The body that regulates heraldry in Scotland is the Court of Lord Lyon and indeed it is a standing civil and criminal court under the Scottish legal system. The incumbent of the office of Lord Lyon King of Arms is usually a lawyer well versed in the laws affecting genealogy and heraldry and he sits as judge over cases of dispute. By contrast the English Heralds are incorporated into a College and while there is Her Majesty’s High Court of Chivalry which has existed since the 14th C. and sits as a civil court to regulate all matters of English and Welsh heraldry it rarely sits. The last time was in 1954 for the case of Manchester Corp. v. Manchester Palace of Varieties, Ltd. Prior to that the court hadn’t sat for 200 years!

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Trump’s self-designed and adopted coat of arms (above) ran afoul of the Scottish legal system in 2008 when it was asserted that he had no right to use the coat of arms. In 2012 the Court of Lord Lyon ruled in Trump’s favor and now he may make use of the coat of arms originally designed for his Aberdeen golf course. Trump’s mother is of Scottish origin and Lord Lyon claims jurisdiction worldwide over any Scot, even expats, or anyone with Scottish ancestry. Unfortunately, I do not have an image of the coat of arms in full color. I wonder if anyone in the Trump organization even bothered to have one made in full color since this is primarily used as a logo.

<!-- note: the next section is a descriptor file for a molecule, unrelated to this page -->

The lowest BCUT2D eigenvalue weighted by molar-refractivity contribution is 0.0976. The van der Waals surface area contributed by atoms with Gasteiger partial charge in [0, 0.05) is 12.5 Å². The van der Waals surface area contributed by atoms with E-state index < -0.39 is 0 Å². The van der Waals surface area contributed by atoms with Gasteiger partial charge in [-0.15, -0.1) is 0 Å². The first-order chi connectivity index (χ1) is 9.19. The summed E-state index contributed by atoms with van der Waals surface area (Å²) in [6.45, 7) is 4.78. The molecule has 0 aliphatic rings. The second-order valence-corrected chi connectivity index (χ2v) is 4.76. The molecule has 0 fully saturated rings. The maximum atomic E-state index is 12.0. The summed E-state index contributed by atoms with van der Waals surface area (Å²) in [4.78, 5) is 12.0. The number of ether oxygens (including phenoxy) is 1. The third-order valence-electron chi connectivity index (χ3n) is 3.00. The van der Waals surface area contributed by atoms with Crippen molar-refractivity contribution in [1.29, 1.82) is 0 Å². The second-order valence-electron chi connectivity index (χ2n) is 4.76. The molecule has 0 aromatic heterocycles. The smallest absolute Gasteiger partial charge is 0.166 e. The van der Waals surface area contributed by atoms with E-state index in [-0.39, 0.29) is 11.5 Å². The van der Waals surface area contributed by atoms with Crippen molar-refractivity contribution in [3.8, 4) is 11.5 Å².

The Democrat Party candidate, Hillary Clinton, does not, as far as I know, have a coat of arms in her own right, but her husband does. In 1995, at the request of the Taoiseach (the Irish Prime Minister), Mr. John Bruton, the Chief Herald of Ireland devised and granted a coat of arms to Mr. Clinton whose mother was of Irish ancestry (below). It was presented to him as a gift on his state visit to Ireland. As I say, Mrs. Clinton does not have a coat of arms in her own right, at least not yet. Who knows? It is possible that another head of state may be asking another heraldic authority to grant her a coat of arms at some point in the future. Only time will tell.